For Nike Stock, the Bull case hinges on a key question
- After selling off after earnings on Friday, NKE has now been halved since November
- Inventory issues are a problem, but it’s not limited to Nike
- At these lows, investors can look to the NKE low if they are sure of the answer to a simple question.
In this bear market, a number of well-known stocks recorded dramatic declines. The fall of Nike (NYSE:) is among the most surprising.
On November 5, NKE stock closed at an all-time high of just under $176. In less than 11 months, the stock has fallen 53%, wiping out more than $140 billion of its market capitalization.
That said, while the magnitude of the drop is surprising, the fact that Nike stock has struggled is not. The overall market is down: the , of which Nike is a member, is down 24% since November 5.
Meanwhile, the inventory issues that plagued Nike’s disappointing fiscal year aren’t unique to the company. Even the nation’s top retailers, including Walmart (NYSE:) and Target (NYSE:), have seen their apparel inventory pile up this year. After consuming goods in 2020 and 2021, consumers around the world in 2022 are spending their money outside the home.
These consumer trends have driven companies like Nike to windfall profits in the post-pandemic environment. The bill for this performance is now due.
But, long-term, NKE at these levels looks attractive to investors with one simple belief: Nike remains the same innovative, market-leading behemoth it was before the pandemic. That appears to be the case, and that’s enough to at least think long and hard about NKE’s possession after Friday’s dive.
The concern for evaluation
As we have discussed many times, the fact that a stock is down substantially does not make it a buy. This market, in which so many stocks fell 50% and then 50% (or more), taught that painful lesson to many investors.
And it should be noted that, even down 50%, NKE stock at first glance does not look so cheap. Shares are still trading at around 23 times past 12-month earnings. And those last four quarters include the end of calendar year 2021, when consumer spending on goods was still on the rise.
Given that profits were down 20% year-over-year in the first quarter and Nike’s 44% increase in inventory suggests a few quarters of reduced margins, fiscal year 2023 numbers could be worse. It’s certainly possible that investors getting “cheap” NKE after this drop will still pay something like 25 times this year’s earnings, if not more, in the process.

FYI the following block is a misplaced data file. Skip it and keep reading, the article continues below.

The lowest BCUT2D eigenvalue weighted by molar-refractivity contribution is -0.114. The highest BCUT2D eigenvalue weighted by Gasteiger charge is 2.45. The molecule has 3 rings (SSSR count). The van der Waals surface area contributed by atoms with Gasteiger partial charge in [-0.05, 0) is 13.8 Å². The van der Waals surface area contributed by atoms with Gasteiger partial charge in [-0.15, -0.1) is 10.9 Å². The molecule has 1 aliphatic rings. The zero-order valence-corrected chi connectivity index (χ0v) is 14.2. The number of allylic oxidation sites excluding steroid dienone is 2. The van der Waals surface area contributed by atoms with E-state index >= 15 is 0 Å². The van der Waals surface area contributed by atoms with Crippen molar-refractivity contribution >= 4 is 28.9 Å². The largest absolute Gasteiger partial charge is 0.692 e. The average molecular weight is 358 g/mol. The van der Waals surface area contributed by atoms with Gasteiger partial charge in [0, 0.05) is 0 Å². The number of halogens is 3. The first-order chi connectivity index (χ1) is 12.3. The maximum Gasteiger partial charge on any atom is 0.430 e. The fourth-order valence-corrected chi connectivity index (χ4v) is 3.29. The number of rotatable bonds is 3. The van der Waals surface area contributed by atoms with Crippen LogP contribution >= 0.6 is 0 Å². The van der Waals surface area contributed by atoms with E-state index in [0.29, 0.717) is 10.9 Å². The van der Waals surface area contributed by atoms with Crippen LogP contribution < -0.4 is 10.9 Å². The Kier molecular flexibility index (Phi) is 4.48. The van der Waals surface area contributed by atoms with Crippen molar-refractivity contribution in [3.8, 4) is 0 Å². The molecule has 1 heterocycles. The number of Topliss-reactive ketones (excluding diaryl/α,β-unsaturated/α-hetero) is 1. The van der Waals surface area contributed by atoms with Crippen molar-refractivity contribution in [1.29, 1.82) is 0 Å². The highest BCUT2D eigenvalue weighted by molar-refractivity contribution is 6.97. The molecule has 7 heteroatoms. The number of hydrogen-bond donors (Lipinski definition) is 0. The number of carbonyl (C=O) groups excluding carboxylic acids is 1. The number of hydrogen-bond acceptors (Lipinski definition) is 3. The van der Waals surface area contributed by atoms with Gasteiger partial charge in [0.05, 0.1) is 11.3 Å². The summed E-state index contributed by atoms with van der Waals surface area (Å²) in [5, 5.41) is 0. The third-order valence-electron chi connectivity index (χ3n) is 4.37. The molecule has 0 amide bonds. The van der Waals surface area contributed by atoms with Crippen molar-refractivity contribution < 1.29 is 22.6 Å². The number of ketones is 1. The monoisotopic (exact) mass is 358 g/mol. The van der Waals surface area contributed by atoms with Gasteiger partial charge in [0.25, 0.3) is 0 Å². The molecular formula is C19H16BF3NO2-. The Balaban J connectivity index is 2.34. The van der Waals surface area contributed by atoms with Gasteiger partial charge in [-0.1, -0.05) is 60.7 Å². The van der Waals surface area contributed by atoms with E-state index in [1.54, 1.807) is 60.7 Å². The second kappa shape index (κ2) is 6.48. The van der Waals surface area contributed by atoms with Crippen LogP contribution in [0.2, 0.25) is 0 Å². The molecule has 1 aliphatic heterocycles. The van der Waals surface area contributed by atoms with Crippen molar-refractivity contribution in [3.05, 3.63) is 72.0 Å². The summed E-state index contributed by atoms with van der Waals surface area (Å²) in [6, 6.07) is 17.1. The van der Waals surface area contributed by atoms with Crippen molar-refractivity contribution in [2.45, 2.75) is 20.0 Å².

That’s a decent multiple, admittedly. In fact, that’s roughly where NKE traded in 2016 and 2017. But that’s not necessarily a multiple that suggests NKE is absurdly cheap. On the contrary, fundamentally, it seems that investors could have been too optimistic a year ago, rather than being too pessimistic now.
The case of NKE shares
But looking a little closer, there is a strong case for owning NKE stock here. The market actually repriced NKE shares before the pandemic. At the start of 2020, NKE was trading for around 35 times its 12-month earnings. Investors were optimistic about the company’s innovation and the potential of its direct-to-consumer business.
In the long run, there’s a simple question to ask: why doesn’t the same bull deal hold now? Yes, Nike faces short-term challenges. But, at least by management, its innovation remains relevant: During the first-quarter earnings call, executives spoke poetically of the “futuristic” Forward material, as well as a number of different footwear products. . The DTC business has grown well during the pandemic, and Nike will retain at least some of the acquired customers for the long term.
The competition remains in the rearview mirror. Adidas (OTC:)) stock is at its lowest in six years and Under Armor (NYSE:) is at its lowest since 2011. As a company, Nike looks pretty much like it was three years ago, but with a few potentially tough quarters ahead.
Take the long term
Certainly, one thing has certainly changed: . This change in turn affects the valuation calculation around a stock like NKE. In 2019, investors were willing to pay more for the safety of Nike’s earnings at a time when US government bonds were offering a lower yield than they currently are.
But, again, relative to earnings (whether retrospective or forward-looking, even assuming Wall Street estimates for this year drop), NKE shares are cheaper. In fact, it’s also cheaper in absolute terms: stocks are down 18% since the start of 2020. Both factors factor in to some extent the end of the so-called TINA environment (there is no alternative) for US stocks.
Personally, it would be nice to see Nike stocks get even cheaper. In this market, it is certainly possible. Still, there are reasonable arguments for investors who still believe it’s one of the great companies in the world. After all, that’s what the market as a whole believed just a few years ago. If and when that confidence returns, Nike stock should return to its old ways.
Disclaimer: At the time of this writing, Vince Martin has no position in the securities mentioned.